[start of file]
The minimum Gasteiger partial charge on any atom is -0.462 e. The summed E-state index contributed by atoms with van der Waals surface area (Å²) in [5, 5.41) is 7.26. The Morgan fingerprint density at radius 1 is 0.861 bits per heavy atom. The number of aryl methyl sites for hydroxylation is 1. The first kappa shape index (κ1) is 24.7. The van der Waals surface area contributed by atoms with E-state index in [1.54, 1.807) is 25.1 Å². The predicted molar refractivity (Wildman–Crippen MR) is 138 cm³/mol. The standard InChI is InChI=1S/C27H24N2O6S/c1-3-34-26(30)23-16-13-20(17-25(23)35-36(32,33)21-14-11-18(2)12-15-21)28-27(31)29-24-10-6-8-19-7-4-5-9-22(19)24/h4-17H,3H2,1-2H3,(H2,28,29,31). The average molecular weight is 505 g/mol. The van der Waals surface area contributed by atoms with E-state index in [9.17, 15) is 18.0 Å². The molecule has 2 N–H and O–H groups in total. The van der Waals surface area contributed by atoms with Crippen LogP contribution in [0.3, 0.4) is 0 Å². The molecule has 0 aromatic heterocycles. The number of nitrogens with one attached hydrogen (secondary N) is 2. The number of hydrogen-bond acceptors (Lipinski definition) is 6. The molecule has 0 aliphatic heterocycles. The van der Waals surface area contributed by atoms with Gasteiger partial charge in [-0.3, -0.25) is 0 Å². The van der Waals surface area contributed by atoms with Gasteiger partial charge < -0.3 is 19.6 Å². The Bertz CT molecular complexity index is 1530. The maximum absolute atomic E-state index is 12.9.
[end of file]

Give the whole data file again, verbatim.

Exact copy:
The minimum Gasteiger partial charge on any atom is -0.462 e. The summed E-state index contributed by atoms with van der Waals surface area (Å²) in [5, 5.41) is 7.26. The Morgan fingerprint density at radius 1 is 0.861 bits per heavy atom. The number of aryl methyl sites for hydroxylation is 1. The first kappa shape index (κ1) is 24.7. The van der Waals surface area contributed by atoms with E-state index in [1.54, 1.807) is 25.1 Å². The predicted molar refractivity (Wildman–Crippen MR) is 138 cm³/mol. The standard InChI is InChI=1S/C27H24N2O6S/c1-3-34-26(30)23-16-13-20(17-25(23)35-36(32,33)21-14-11-18(2)12-15-21)28-27(31)29-24-10-6-8-19-7-4-5-9-22(19)24/h4-17H,3H2,1-2H3,(H2,28,29,31). The average molecular weight is 505 g/mol. The van der Waals surface area contributed by atoms with E-state index in [9.17, 15) is 18.0 Å². The molecule has 2 N–H and O–H groups in total. The van der Waals surface area contributed by atoms with Crippen LogP contribution in [0.3, 0.4) is 0 Å². The molecule has 0 aromatic heterocycles. The number of nitrogens with one attached hydrogen (secondary N) is 2. The number of hydrogen-bond acceptors (Lipinski definition) is 6. The molecule has 0 aliphatic heterocycles. The van der Waals surface area contributed by atoms with Gasteiger partial charge in [-0.3, -0.25) is 0 Å². The van der Waals surface area contributed by atoms with Gasteiger partial charge < -0.3 is 19.6 Å². The Bertz CT molecular complexity index is 1530. The maximum absolute atomic E-state index is 12.9.